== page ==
With “The Lemon Grove,” award-winning British novelist Helen Walsh has penned a sultry, steamy study that pits love against lust during the shimmering heat of a Spanish summer.
Jenn and Greg are entering the second and final week of their annual summer holiday in Majorca. Walsh captures the languor and the sybaritic delight of a sun-soaked, idyllic paradise. Jenn takes a sensual pleasure in all that surrounds her:
Greg is in the kitchen, tearing hunks from a baguette. Jenn can tell from the slight resistance of the flesh that the dough is fresh, still warm. She pulls a piece off for herself, chews it slowly, the aroma and the soft, moist feel of it making her reach for seconds immediately.
Paradise is corrupted when Greg’s teen-aged daughter Emma arrives with her boyfriend Nathan. While Jenn has been the only mother Emma has ever known, their relationship has lately been strained by Emma’s adolescent antics. She had hoped to smooth things over by allowing Emma to bring Nathan along.
Jenn’s reaction to Nathan is visceral:
Surely this cannot be the same kid – the sulky bush baby from the back of the car? He takes a couple of steps toward her, then stops dead. He is wearing a pair of plain blue swimming shorts; otherwise, he is naked before her. He is muscular but graceful with it, balletic. He is shockingly pretty. She is aware of the seeming impropriety of registering these details – he is seventeen – and yet she cannot tear her eyes away.
So begins a flirtatious dance between forty-something Jenn and Nathan. At first, she “hides behind her sunglasses” and watches him. Then, step by stealthy step, the tension builds until she succumbs to temptation, heedlessly throwing herself into an urgent, deeply forbidden, affair that she does her best to deny. “Under the glare of the sun, none of it seems real,” she tells herself. There is neither love nor affection between the two: only the lust of a woman who is losing her bloom and the seemingly insatiable lust of a teen-aged boy.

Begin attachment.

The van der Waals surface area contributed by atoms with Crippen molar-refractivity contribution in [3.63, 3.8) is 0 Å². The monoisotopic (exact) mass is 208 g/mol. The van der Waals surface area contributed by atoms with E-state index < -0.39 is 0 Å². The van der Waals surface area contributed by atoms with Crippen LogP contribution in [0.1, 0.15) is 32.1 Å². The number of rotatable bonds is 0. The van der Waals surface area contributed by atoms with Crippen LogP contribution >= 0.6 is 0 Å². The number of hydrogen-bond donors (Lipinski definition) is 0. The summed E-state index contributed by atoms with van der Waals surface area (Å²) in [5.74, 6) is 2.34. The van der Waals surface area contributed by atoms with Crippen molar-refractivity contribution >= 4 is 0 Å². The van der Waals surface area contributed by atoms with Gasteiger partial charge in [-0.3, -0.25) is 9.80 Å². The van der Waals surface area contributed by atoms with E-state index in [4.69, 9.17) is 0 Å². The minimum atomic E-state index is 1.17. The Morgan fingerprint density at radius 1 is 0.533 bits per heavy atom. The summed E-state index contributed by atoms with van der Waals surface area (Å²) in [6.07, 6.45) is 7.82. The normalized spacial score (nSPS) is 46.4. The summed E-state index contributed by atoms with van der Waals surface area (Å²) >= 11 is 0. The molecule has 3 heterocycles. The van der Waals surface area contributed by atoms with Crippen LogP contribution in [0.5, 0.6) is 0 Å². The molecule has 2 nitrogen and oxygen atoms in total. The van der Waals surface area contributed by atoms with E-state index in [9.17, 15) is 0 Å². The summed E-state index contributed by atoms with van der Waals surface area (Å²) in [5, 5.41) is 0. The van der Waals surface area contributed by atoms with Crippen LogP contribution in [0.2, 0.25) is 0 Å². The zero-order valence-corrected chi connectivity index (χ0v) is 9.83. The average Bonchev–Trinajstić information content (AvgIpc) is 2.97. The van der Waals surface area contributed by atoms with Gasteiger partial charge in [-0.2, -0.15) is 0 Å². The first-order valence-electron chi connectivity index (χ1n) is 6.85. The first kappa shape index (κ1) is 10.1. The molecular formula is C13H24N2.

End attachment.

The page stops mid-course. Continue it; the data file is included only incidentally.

Jenn loves her professor husband, who is devoted to the Romantic poets, and is angered when Nathan repeatedly sneers at “the old man.” She is scared that Greg knows about her frantic snatched couplings with Nathan. “However he frames it, however much she wants to purge, she will not confess. Deny, deny, deny.” Yet Greg has been preoccupied by troubling career issues that he has been trying to keep to himself so as not to spoil their island stay.
“Everything change,” Jenn is told by an islander. “The Lemon Grove” catalogs the bone-deep changes that affect Jenn, Greg and Emma over the course of a week. Walsh writes with care and authority, pacing her story carefully as the physical attraction between Jenn and Nathan mounts to its inevitable conclusion. Yet there’s more to her story than sex. In the end, “The Lemon Grove” is a stunning meditation on the bonds of marriage and family and the difference between lust and love. It is the best kind of summer reading.
"The Lemon Grove" is available on amazon.com and at your favorite New York bookstores.